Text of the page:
After my recent reread of Tom Robbins’ Another Roadside Attraction, I was apprehensive about rereading Jitterbug Perfume. I remembered it as a life changing book that I first encountered at the age of 24 when it was recommended to me by a man twice my age who, wearing a sweatshirt with Mickey Mouse as the Sorcerer’s Apprentice on the back, also introduced me to wine and food pairing (Chateau d’Yquem with magic mushrooms). He had a gorgeous Georgia drawl and a gold dragon ringed around his right index finger. He was most definitely a righteous representative of Robbins’ work. Continue reading “Jitterbug Perfume, Tom Robbins”
I was really looking forward to rereading the four Tom Robbins novels I’ve treasured since 1988 (Another Roadside Attraction, 1971; Even Cowgirls Get the Blues, 1976; Still Life with Woodpecker, 1980; Jitterbug Perfume, 1984). I was never a fan of his later books, which started to seem stale and formulaic to me and so took the magic out of his loopy, genius metaphors and fantastic mix of myth, science, philosophy and magic. So when I started reading my battered paperback copy of Another Roadside Attraction, I was afraid I might have outgrown Robbins, or maybe that the late 1960s-early 1970s hallucinatory hijinks may not have aged well, or that post reading Ulysses and present North Korea/Trump shenanigans might have swiped any patience I have left for linguistic, idealistic antics.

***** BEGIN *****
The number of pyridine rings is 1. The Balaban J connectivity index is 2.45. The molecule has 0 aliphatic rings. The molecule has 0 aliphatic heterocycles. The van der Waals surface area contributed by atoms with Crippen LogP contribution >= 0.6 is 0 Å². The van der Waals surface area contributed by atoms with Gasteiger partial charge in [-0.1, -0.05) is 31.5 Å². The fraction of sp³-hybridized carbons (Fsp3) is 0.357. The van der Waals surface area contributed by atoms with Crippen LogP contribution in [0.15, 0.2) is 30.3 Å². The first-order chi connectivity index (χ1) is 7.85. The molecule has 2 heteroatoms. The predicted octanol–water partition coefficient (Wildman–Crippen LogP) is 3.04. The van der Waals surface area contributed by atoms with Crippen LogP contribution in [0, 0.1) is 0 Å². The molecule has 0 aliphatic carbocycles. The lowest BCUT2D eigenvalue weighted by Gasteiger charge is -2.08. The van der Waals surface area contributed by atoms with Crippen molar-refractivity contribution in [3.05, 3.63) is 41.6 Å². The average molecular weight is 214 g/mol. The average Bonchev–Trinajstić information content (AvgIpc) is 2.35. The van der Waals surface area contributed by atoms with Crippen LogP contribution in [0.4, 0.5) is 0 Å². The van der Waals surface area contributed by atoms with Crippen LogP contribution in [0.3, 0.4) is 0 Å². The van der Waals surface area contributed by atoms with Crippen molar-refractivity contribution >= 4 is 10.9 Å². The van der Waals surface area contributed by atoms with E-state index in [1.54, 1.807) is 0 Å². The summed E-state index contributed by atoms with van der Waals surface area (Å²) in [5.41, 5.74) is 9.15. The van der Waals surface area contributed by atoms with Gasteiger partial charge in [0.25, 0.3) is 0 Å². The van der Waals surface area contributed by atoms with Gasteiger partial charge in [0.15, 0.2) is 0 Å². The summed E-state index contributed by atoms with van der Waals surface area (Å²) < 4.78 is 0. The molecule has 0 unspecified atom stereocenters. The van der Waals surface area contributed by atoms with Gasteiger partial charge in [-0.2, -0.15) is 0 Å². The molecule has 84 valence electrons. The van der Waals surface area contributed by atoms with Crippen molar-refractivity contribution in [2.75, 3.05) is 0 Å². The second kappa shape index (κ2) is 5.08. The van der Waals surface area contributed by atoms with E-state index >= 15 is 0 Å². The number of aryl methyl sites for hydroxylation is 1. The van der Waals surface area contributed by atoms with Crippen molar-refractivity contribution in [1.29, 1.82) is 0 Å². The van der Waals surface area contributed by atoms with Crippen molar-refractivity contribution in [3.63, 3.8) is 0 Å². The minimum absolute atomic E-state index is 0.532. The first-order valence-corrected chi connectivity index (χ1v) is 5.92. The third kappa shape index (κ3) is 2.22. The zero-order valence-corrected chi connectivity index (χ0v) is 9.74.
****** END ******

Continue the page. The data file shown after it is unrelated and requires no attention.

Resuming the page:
Continue reading “Another Roadside Attraction, Tom Robbins”
Ay carumba! It’s time for Ulysses, a book I have held at arms length (which is exhausting since the book is heavy!) for YEARS. As I tuck into it again, I remember why I quit so early in college–Joyce takes special joy in describing things as “snotgreen” and the words “phlegm” and “bile” come up early too. Such a turn-off to a 20-something girl. 30 years later, it doesn’t bother me so much. Let’s go, Joyce: bring on your “knuckly cud”s and “urinous offal”s and “leprous nosehole”s! Continue reading “Ulysses, James Joyce”
This is an intimidating tome, but JC’s preface made me feel right at home. You know you’re in good hands when even the preface is a pleasure to read. I love how he puts the Mrs, Miss and Mr titles in front of the names of the people he’s thanking–so old-fashioned, well-mannered, civilized. Joseph Campbell was the definitive gentleman scholar. Continue reading “The Mythic Image, Joseph Campbell”